The Kernsville Dam Recreation Area comprises 252 acres of wilderness and wetlands along the Schuylkill River in northern Berks County.
Popular with hikers, cyclists, bird watchers, kayakers, and other outdoor enthusiasts, the area is considered the gateway to the scenic and historic Schuylkill River Gap.
The gap has been a regionally and nationally important traffic corridor for pedestrian, canal, rail and road traffic for more than two centuries. The dam and its desludging basin, built in 1949, captured coal sludge and removed it from the river. The dam is slated to be demolished to remove hazards and improve outdoor recreation.
After decay, the area known as The Kerny has found new life through 20 years of cleanup and trail development by a group of volunteers in Blue Mountain Wildlife. The land is owned by the Pennsylvania Department of the Environment and administered by Blue Mountain Wildlife. Most of it is in Tilden Township, but 44 acres are in Hamburg, 18 are in Windsor Township and seven are in West Brunswick, Schuylkill County.
History: The Kerny has been a transportation route since the pre-colonial era and was used by automobiles, railways, canal ships, and pedestrians.
According to Blue Mountain Wildlife, there were two dams here in the Schuylkill Navigation Co. canal system. The lower dam, the remains of which can still be seen, was the Little Blue Mountain Dam. The upper dam was the Big Blue Mountain Dam, which is located in the pool of the New Kernsville Dam. The upper locks are still visible on the east side of the reservoir.
In 1926, Reading Co. (Railroad) relocated the Schuylkill River in what is now the Route 61 Bridge, south of Port Clinton, Schuylkill County, to improve rail traffic through the area. At the time, it was referred to as one of the world’s engineering wonders.
The recreation area was named after the New Kernsville Dam, which is located in the northern part of the property.
The dam was built in 1949 to catch coal debris from coal mines in Schuylkill County, but it survived that purpose as those mines have since been shut down. The desludging project is considered to be one of the first large-scale environmental remediation projects in the USA.
To learn more about Blue Mountain Wildlife’s decades of work in the region, check out the 2019 report at https://bit.ly/3o8Zlx1.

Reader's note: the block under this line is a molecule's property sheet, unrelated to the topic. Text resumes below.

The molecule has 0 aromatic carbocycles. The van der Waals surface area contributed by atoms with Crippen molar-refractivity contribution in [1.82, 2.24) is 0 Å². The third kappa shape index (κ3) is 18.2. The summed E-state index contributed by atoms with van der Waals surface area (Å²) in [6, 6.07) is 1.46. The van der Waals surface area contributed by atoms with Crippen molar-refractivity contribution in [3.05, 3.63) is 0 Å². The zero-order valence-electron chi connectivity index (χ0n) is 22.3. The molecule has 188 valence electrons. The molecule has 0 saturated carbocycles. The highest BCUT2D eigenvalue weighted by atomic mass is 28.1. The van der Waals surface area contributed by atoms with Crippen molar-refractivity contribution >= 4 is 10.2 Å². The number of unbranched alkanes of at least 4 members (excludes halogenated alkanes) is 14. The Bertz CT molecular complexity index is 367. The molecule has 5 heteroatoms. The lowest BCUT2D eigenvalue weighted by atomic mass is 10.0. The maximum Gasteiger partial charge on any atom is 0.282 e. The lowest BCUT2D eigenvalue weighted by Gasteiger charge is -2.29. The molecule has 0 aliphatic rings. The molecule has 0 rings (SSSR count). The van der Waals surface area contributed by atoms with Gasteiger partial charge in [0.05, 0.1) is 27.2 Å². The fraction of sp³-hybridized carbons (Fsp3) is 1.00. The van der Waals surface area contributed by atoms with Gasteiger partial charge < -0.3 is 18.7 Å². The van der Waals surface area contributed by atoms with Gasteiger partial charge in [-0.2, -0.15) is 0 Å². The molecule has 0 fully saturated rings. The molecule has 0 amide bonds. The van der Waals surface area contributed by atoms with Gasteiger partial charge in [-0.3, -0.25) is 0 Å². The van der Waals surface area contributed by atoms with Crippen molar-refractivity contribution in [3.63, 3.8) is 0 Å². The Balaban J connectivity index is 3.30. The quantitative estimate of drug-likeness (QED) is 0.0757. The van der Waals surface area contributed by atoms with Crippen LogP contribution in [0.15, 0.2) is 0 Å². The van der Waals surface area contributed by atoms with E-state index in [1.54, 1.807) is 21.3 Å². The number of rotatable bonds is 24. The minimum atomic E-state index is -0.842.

Key Features: The recreation area is the starting point for the John Bartram Trail, a 6.2 mile portion of the Schuylkill River Trail. Kerny’s own path system connects the Bartram Trail with the Schuylkill River Trail in Hamburg. There is a parking lot next to the Desilting Monument. According to the National Heritage Area of the Schuylkill River Greenway, the trail runs 6 miles upstream and ends at the Schuylkill River. There is a 1.24 mile portion of the trail known locally as the Therman Madeira Switchback Trail that extends from the Kernsville Dam Trailhead to the Hamburg borough.
The Appalachian Trail, a National Scenic Trail that runs from Maine to Georgia, crosses the Bartram Trail near Port Clinton. The Appalachian Trail continues downhill through Port Clinton and under Route 61 before climbing back up the ridge.
There are 30 cars available in the trailhead parking lot. The Kernsville Dam area is maintained as a nature reserve by Blue Mountain Wildlife.
Predominant vegetation: In the area of the desludged basin, the I-78 bridge bisects the basin from east to west and separates the undulating wetlands / bush forests in the northern half of the basin from the flat grassland in the southern half.
Another area consists mostly of lowlands and wetlands covered by mature hardwood and coniferous forests.
Wildlife: Blue Mountain Wildlife states on its website that the area is abundant in wildlife and is one of the best bird watchers in Berks County. In a March report on ebird, the first documented sighting of Wilson’s snipe in the recreation area is noted. Killdeer, swallows and wood thrushes have been spotted. Go to https://bit.ly/3w68uct to see the species spotted in the bird watching hotspot
Best advice: While the northern part of the Kerny is closed to the public, the southern part is still open. The state-run DEP plans to spend $ 3 million to dredge the Schuylkill River and remove Kernsville Dam, an area near the dangerously popular Peace Rock.
The area was made famous in a 2016 viral video showing people jumping off the 40-foot ledge known for the peace sign spray painted on its face. The video also showed people using the mother’s breast as a water slide.
The dam on the Schuylkill River in Tilden Township near Route 61 and the Berks / Schuylkill county line has been the site of numerous injuries over the years. The area, where four people have drowned since 2009, was declared banned by the state in August 2016. The police must continue to take action against violations.
A map with details of the areas in the area that remain out of bounds can be found at https://bit.ly/3y8gFa0.